Could the city let hundreds of community gardens become the turf of developers?

Green thumb groups are wary of the city’s efforts to cultivate new rules governing community gardens, as the mandates don’t make the plots permanent.

“They deserve to be permanent parts of the urban landscape,” said Sean Fleming, a Brooklyn gardener with the New York City Community Garden Coalition. “When’s the last time you’ve heard of a high-rise condo being bulldozed to put in a garden?”

The city recently drafted new rules for its 300 gardens to replace a 2002 agreement that saved them from ruin. The old agreement included more language about preserving them for the long haul, according to some City Council members, who held a vegetable-laden rally Wednesday.

“I remain very concerned that the proposed rules … do not go far enough,” Councilwoman Melissa Mark-Viverito said.

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Park Department Commissioner Adrian Benepe disagreed, saying that the rules were meant to protect gardens and the language could be tweaked to reflect the concerns. Still, the gardens can’t be made permanent, as they can sometimes cause complaints from neighbors and the city needs to hold open the option of other uses, he said.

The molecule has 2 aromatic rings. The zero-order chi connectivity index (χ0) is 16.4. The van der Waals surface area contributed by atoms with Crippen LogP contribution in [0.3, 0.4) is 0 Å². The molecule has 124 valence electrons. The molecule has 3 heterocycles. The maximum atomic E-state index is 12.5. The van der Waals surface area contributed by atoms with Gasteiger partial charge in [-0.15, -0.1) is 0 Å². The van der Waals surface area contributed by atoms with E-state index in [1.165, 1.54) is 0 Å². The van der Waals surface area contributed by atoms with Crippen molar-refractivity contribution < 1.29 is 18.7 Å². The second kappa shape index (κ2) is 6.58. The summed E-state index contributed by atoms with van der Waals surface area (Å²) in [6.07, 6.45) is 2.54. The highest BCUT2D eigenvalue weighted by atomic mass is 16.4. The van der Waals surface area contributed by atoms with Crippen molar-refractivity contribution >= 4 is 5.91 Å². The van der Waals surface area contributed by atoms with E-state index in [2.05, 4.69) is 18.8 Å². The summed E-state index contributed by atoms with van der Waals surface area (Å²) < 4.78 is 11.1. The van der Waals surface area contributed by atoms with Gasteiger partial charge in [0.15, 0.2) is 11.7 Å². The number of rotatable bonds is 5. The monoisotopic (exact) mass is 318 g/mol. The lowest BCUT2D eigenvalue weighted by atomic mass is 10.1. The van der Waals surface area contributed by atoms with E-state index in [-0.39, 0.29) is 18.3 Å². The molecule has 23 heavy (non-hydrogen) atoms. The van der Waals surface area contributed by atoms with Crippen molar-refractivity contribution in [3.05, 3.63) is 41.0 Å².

“There is not a universal love of gardens,” said Benepe, who said no garden is currently on the chopping block. “There are no bulldozers being warmed up.”

The city will take public testimony on the rules on Aug. 11 and hopes to revise them by next month, when the old agreement sunsets.

“It’s the community,” said Rosa Serrata, 35, as she sat in the Los Amigos Garden in the East Village yesterday. “What are they going to do with the gardens if they take them away?”

Alison Bowen contributed to this story